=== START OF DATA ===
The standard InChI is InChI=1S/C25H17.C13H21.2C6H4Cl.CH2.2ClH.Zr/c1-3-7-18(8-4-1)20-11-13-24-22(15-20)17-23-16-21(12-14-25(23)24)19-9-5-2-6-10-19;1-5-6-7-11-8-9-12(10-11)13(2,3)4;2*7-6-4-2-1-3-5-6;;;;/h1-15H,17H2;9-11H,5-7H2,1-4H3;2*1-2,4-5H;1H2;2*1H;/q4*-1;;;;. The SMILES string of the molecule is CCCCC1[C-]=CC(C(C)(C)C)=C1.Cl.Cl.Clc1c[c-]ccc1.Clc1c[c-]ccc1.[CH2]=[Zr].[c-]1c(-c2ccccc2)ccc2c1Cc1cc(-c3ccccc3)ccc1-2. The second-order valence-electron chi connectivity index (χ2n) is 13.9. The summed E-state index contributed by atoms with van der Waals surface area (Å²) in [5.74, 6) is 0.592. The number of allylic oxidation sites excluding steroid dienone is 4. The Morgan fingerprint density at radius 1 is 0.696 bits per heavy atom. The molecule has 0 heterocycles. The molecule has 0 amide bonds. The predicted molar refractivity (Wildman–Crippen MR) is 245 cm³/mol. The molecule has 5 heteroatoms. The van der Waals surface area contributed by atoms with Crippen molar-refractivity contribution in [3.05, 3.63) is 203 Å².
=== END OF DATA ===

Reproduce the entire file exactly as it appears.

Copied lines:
The standard InChI is InChI=1S/C25H17.C13H21.2C6H4Cl.CH2.2ClH.Zr/c1-3-7-18(8-4-1)20-11-13-24-22(15-20)17-23-16-21(12-14-25(23)24)19-9-5-2-6-10-19;1-5-6-7-11-8-9-12(10-11)13(2,3)4;2*7-6-4-2-1-3-5-6;;;;/h1-15H,17H2;9-11H,5-7H2,1-4H3;2*1-2,4-5H;1H2;2*1H;/q4*-1;;;;. The SMILES string of the molecule is CCCCC1[C-]=CC(C(C)(C)C)=C1.Cl.Cl.Clc1c[c-]ccc1.Clc1c[c-]ccc1.[CH2]=[Zr].[c-]1c(-c2ccccc2)ccc2c1Cc1cc(-c3ccccc3)ccc1-2. The second-order valence-electron chi connectivity index (χ2n) is 13.9. The summed E-state index contributed by atoms with van der Waals surface area (Å²) in [5.74, 6) is 0.592. The number of allylic oxidation sites excluding steroid dienone is 4. The Morgan fingerprint density at radius 1 is 0.696 bits per heavy atom. The molecule has 0 heterocycles. The molecule has 0 amide bonds. The predicted molar refractivity (Wildman–Crippen MR) is 245 cm³/mol. The molecule has 5 heteroatoms. The van der Waals surface area contributed by atoms with Crippen molar-refractivity contribution in [3.05, 3.63) is 203 Å².